SEC Seeks to Expand its Crypto Enforcement Unit
- Some lawmakers have criticized the SEC’s approach to controlling the crypto industry.
- The SEC has maintained a steady stream of cases against crypto projects since the year began.
- The bulk of the SEC’s case is that digital tokens are unregistered securities.
The U.S. Securities and Exchange Commission (SEC) seems set to continue its raid against crypto companies by expanding its digital assets enforcement unit. According to a job posting, the SEC is seeking general attorneys for positions in New York, Washington, and San Francisco within its crypto enforcement division.
The SEC recently announced that it was “planning to add additional staff” to its Crypto Asset and Cyber Unit, or CACU. The US regulator noted that the unit was originally designed to be a 20-person operation but has since expanded in size.
The attorneys joining the CACU will likely investigate “crypto asset securities,” create litigation strategies, draft court papers, including subpoenas, and take depositions. Depending on the region, salaries for the positions range from $140,000 to $260,000. The announcement states that the application deadline is April 17.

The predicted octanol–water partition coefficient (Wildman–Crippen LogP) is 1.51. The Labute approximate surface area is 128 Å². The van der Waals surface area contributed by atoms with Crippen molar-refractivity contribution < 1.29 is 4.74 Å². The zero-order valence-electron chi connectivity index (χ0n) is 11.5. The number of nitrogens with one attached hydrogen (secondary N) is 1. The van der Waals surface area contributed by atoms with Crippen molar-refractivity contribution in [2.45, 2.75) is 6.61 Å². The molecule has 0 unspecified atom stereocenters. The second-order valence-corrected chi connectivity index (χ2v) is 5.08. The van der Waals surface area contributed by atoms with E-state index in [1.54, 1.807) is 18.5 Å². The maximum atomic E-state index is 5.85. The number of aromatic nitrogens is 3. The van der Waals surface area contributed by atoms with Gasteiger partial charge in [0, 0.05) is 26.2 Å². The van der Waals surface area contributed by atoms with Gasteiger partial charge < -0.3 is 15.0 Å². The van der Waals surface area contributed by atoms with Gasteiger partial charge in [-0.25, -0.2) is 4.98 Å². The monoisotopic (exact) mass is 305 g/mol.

According to the job ad, the CACU “focuses on violations of the federal securities laws” and “exercises the full range of the Division’s investigative and law enforcement powers.”
The SEC has been cracking down on the cryptocurrency industry with increased vigor under Chairman Gary Gensler. The regulator increased its scrutiny of the crypto space following the collapse of several prominent crypto firms, such as Terra and FTX, which wiped out billions of dollars in customer funds.
Gary Gensler recently requested funding of around $2.4 billion to aid the SEC’s crypto investigation. Other US regulators have ramped up efforts to control the crypto industry, raising questions about the sector’s future in the US. Some crypto users are speculating as to whether new taxes and other rules proposed by local regulators will “choke” the sector and block much-needed innovation.
Despite widespread calls for crypto regulation, some lawmakers have publicly criticized the SEC’s approach. US Congressman Tom Emmer criticized Gensler’s tactics of industry oversight and referred to him as a “bad faith regulator.”